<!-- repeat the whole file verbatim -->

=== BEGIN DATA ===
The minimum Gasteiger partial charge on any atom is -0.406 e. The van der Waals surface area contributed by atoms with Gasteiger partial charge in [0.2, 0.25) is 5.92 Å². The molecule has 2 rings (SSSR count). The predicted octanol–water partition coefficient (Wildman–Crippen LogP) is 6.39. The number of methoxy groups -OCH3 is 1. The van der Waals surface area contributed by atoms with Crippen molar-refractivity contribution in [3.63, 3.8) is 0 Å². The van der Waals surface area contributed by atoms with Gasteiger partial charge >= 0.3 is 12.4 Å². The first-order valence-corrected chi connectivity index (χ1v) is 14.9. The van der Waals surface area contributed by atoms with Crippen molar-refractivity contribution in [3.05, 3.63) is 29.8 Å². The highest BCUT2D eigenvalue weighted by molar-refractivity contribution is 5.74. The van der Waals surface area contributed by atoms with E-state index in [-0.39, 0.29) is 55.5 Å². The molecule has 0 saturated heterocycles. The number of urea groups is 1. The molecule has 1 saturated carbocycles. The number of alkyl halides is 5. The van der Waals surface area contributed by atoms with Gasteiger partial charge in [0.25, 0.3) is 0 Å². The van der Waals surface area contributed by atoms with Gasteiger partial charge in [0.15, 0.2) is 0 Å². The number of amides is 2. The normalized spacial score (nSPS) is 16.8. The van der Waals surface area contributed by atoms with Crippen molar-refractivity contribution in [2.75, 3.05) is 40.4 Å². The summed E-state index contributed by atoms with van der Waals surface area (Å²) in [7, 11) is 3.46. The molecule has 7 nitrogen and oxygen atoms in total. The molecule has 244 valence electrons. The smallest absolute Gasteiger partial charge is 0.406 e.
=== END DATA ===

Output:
The minimum Gasteiger partial charge on any atom is -0.406 e. The van der Waals surface area contributed by atoms with Gasteiger partial charge in [0.2, 0.25) is 5.92 Å². The molecule has 2 rings (SSSR count). The predicted octanol–water partition coefficient (Wildman–Crippen LogP) is 6.39. The number of methoxy groups -OCH3 is 1. The van der Waals surface area contributed by atoms with Crippen molar-refractivity contribution in [3.63, 3.8) is 0 Å². The van der Waals surface area contributed by atoms with Gasteiger partial charge >= 0.3 is 12.4 Å². The first-order valence-corrected chi connectivity index (χ1v) is 14.9. The van der Waals surface area contributed by atoms with Crippen molar-refractivity contribution in [3.05, 3.63) is 29.8 Å². The highest BCUT2D eigenvalue weighted by molar-refractivity contribution is 5.74. The van der Waals surface area contributed by atoms with E-state index in [-0.39, 0.29) is 55.5 Å². The molecule has 0 saturated heterocycles. The number of urea groups is 1. The molecule has 1 saturated carbocycles. The number of alkyl halides is 5. The van der Waals surface area contributed by atoms with Gasteiger partial charge in [0.25, 0.3) is 0 Å². The van der Waals surface area contributed by atoms with Gasteiger partial charge in [0.15, 0.2) is 0 Å². The number of amides is 2. The normalized spacial score (nSPS) is 16.8. The van der Waals surface area contributed by atoms with Crippen molar-refractivity contribution in [2.75, 3.05) is 40.4 Å². The summed E-state index contributed by atoms with van der Waals surface area (Å²) in [7, 11) is 3.46. The molecule has 7 nitrogen and oxygen atoms in total. The molecule has 244 valence electrons. The smallest absolute Gasteiger partial charge is 0.406 e.